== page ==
A Study of the Revolution in Spain

Chapter 4 October 1936


The obsession of the CNT leadership with antifascist unity steadily widened the gap between them and the aspirations of the mass of the radical working-class membership. The interests they now defended were those of the bourgeoisie and the property-owning classes. On 23 October a 'Pact of Unity' was signed between the CNT, FAI, the UGT and the PSUC in Catalonia. Article Two of this agreement, relating to collectivisation, stated that although the Council supported collectivisation 'of everything which may be essential in the interests of the war', the council's understanding was that "this collectivisation would fail to produce the desired results unless overseen and orchestrated by a body genuinely representative of the collectivity", in this instance the Generalidad Council.1

"With regard to small industry we do not advocate collectivisation here except in cases of sedition by owners or of urgent war needs. Wheresoever small industry may be collectivised on grounds of war needs, the expropriated owners are to be compensated in such a way as to ensure their livelihoods, by means of their making a personal or professional contribution in the collectivised sector. In the event of collectivisation of foreign undertakings, a compensation formula shall be agreed which is equal to the total capital We advocate a single command to orchestrate the actions of every combat unit, the introduction of a conscript militia and its conversion into a great people's army, and the strengthening of discipline " 2

It was Article 15, however, the final, chilling one, which showed just how far down the road of bureaucratic conservatism this once great libertarian organisation had gone:

"We are agreed upon common action to stamp out the harmful activities of uncontrollable groups which, out of lack of understanding or malice, pose a threat to the implementation of this programme." 3

Warning to the 'uncontrollables'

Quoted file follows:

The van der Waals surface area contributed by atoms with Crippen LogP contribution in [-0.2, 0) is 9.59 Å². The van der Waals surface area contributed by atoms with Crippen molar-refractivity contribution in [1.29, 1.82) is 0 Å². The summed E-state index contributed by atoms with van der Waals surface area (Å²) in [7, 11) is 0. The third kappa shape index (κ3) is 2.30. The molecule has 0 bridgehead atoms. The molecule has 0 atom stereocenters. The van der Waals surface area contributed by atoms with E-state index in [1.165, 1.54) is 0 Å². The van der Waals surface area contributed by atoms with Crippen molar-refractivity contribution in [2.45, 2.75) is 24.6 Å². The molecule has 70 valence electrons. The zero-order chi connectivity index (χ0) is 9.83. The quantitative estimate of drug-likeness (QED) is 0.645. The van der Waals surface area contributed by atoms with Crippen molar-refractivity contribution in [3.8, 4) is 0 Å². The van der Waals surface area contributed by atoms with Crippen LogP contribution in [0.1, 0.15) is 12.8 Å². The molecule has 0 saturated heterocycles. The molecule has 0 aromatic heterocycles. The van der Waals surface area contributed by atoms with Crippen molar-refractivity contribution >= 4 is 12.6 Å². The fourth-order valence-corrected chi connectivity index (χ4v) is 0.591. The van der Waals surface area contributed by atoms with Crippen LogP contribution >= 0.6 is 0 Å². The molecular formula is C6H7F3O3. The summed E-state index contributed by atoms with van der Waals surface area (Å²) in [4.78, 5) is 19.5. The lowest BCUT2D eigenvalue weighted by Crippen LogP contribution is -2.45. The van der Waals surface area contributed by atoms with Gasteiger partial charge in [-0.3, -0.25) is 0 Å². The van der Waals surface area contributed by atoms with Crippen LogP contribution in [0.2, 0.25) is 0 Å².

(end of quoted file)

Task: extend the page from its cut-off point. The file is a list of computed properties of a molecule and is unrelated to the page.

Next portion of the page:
Also on that same day, 23 October, the anarchist minister in the Generalidad Juan Peiró gave the leadership's analysis of the situation, together with a thinly veiled warning to the 'uncontrollables' on Radio CNT-FAI:

"The war's end will lead to a transitional arrangement, and will do so because there is no other more rational, more logical, more just course, because our sense of justice on this occasion cannot be dissevered from the straight and narrow path of the law of rewards. If we all make our contribution to success in the war, then it is only fair that we should all share in the fruits of the revolution. What does compromise matter, if compromise now be the only way to triumph? In my own view, my brothers of all the peoples of Iberia, the transitional arrangement best suited to the circumstances being created by the war and revolution, is a Socialist Federal Republic What matters, and what presently takes priority over everything else, is that we and others are capable of compromise on a basis of mutual understanding The work of collectivisation which has been initiated will be able to proceed, though a portion of it will have to be reviewed and amended insofar as it is not consonant with any collectivist precept nor principle of socialisation Woe to those who may attempt to overcome it by violence, for theirs will be the immeasurable responsibility for having aborted everything. And the triumph of the people in this criminal war, this war in which the people squanders its blood in torrents that nobody, no matter how sublime his intentions may be, may frustrate No matter how great may be the lack of perception of the potential of this unique hour in our history, and no matter how great may be the (to some extent, natural) lack of understanding in the proletarian multitudes, I do not accept that anything or anybody has the right to succumb to the lunacy of easing fascism's triumph, which is synonymous with humiliation, indignity, slavery and death." 4